Matthew: The fun thing about a setup like this is it gives the actors the chance to play scenes three ways. All of the actors called upon to do so did a fine job with it. Frakes was leering and lascivious in his "Manua" scenes, a veritable boy scout in the "Riker" scenes, and a dopey doofus in the "Tayna" scenes. Similarly, Mark Margolis and Gina Hecht were good in their various portrayals of Nel and Manua Apgar.

Kevin: From both primary and guest cast, each run through felt credible. No one was tipping their hand they treated it as a "fake" scene. It ramped up the tension and makes Picard's job actually difficult. Like he said, he doesn't have to find Riker guilty, just that there is enough evidence to proceed to a trial, and the recreations are played well enough, it looks like that's where Picard is going to have to do so.

Matthew: I really liked Craig Richard Nelson as Investigator Krag. He was a little snotty and overbearing, but he played it well enough to remind us that he was in the right, as far as his suspicion of Riker, and his desire for extradition. Patrick Stewart played well against him, trying to balance loyalty to his officer with fairness and justice. Marina Sirtis should have had a scene with Riker alone - her concerned support was nice, but two more minutes of them discussing his feelings and his personality would have been most welcome.

Production Values

Matthew: Aspects of this show were a mixed bag. The planet and ship effects were a step back. The planet looked like a poor digital projection, and had no land masses. The Enterprise never really looked like it was truly there in front of the planet. The explosion of the station (another re-use of Regula One) was ho-hum.

Kevin: I'm guessing the backslide in planets and the reuse of footage of Regula One might have been to save money for the sets and composition shots in the holodeck, but I agree, they are lackluster at best.

Matthew: On the other hand, the station set was pretty good. I liked the converter itself, and the rooms on the station looked nice. The optical effects were middling to good on the holodeck scene transitions. They had a lot of practice with this episode, and they finally got the lighting on the characters to match reasonably well with the backgrounds. You could still tell there was an optical effect, of course, but that was more due to the degraded "rescanned" film than mistakes on the part of the effects and lighting crew.

Kevin: Just when I was sitting down to watch this one, I read another article about the possible HD reissue of TNG, and I think, unexpectedly, that this episode might really benefit from it. I agree, Matt, that the basic construction of the holodeck scenes is sound and well executed, it was just the limitations of the medium that make the optical effect obvious.


Matthew: I always enjoy this episode thoroughly when watching it. It never bores me. It's a clever "courtroom" style drama, that mixes in just enough sci-fi with the holodeck to keep the Trekkie in me satisfied. And so, even though this may seem a bit high to you, Kevin, I'm going with a 4. It's good enough to raise above the average mark for me.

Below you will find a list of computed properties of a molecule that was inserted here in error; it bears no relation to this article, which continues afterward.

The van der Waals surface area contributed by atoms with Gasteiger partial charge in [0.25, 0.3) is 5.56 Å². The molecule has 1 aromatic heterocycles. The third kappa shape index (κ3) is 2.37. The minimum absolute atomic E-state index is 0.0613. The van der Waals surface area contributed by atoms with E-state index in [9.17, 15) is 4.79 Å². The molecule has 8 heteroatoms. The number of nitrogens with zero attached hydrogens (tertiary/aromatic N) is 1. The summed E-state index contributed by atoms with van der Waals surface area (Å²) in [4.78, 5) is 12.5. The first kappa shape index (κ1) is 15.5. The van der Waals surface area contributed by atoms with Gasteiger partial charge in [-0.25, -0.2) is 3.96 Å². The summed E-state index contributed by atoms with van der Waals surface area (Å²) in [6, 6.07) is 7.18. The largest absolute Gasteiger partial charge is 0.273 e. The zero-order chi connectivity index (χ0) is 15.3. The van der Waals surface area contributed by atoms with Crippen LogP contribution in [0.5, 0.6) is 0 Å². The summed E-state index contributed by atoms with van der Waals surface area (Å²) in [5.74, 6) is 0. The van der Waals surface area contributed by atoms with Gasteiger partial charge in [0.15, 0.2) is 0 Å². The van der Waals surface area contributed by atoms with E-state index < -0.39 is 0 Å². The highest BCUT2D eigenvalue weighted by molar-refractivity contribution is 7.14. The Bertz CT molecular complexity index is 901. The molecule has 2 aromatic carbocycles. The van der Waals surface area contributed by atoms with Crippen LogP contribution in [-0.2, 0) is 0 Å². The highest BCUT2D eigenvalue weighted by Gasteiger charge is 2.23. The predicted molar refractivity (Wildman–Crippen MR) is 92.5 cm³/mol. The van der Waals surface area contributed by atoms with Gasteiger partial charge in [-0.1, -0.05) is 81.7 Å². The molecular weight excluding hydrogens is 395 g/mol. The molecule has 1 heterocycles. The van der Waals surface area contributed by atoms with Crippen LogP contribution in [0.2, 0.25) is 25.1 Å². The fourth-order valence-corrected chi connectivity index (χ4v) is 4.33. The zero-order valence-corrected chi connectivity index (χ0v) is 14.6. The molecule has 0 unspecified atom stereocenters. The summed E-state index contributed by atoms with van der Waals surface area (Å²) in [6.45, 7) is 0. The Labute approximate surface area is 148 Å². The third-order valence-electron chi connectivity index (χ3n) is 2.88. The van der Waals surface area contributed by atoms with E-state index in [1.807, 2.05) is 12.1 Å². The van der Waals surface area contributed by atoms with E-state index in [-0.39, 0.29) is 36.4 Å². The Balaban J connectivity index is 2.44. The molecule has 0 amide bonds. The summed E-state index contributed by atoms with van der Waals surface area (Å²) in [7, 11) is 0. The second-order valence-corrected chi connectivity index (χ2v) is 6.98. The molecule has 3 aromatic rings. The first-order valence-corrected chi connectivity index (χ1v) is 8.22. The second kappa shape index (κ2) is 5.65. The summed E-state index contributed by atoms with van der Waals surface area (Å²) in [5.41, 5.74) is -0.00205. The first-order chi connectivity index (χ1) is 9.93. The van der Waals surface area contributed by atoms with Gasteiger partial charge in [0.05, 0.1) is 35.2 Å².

Kevin: I actually agree on the 4. The legal drama and conflict is well set up, and the episode deftly handled what easily could have been its downfall, the repetition of the scenes on the station. It could have either been boring or silly and it was neither. Coupled with solid acting, and hobbled only by a few weaker effects, this is still a solidly above average episode. That makes a total of 8.


  1. What irks me about this episode is that Manua's and Riker's accounts of what happened are so contradictory, so mutually exclusive, that I do not buy that both are kinda right and believe it to be the truth, as Troi says.

    In Riker's recalling, Manua is the one going after him, she is the one seducing him. In Manua's recount, Riker is not just the one propositioning her, he forces himself on her and wants to violate/rape her. In Riker's account, Abgar hits Manu, in Manua's he doesnt. That is not a matter of perspective, that is tow completely different things. You cant misinterpret hitting someone: it either happened or it didnt.

    Someone was lying and knowing Riker, obviously it was Manua but strangely enough, the story didnt go there. They really made it so that she was actually telling the truth.

    If this was matter of perspective, then shit, every rapist has a point and is innocent. Both Manua and Riker cannot be right at the same time, even remotely. Their accounts are mutually exclusive.

    1. Having personally been through a moderately similar situation (but far less severe, since it did not involve physical violence or attempted rape allegations), I can definitely tell you that a divergence of opinion to this degree is both possible and realistic.

      I think one thing to take from this episode (and the experience) is that a "neutral" third party seeking to construct a narrative has an extremely difficult time comprehending all aspects and motivations when trying to arrive at "truth." The very act of choosing pieces of testimony to emphasize almost invariably elides major moral and factual aspects of any situation.

  2. I just want to add that I adore what the teaser says about these people and this society. These people want to explore their potentials as creative beings, and will dedicate time and resources to it.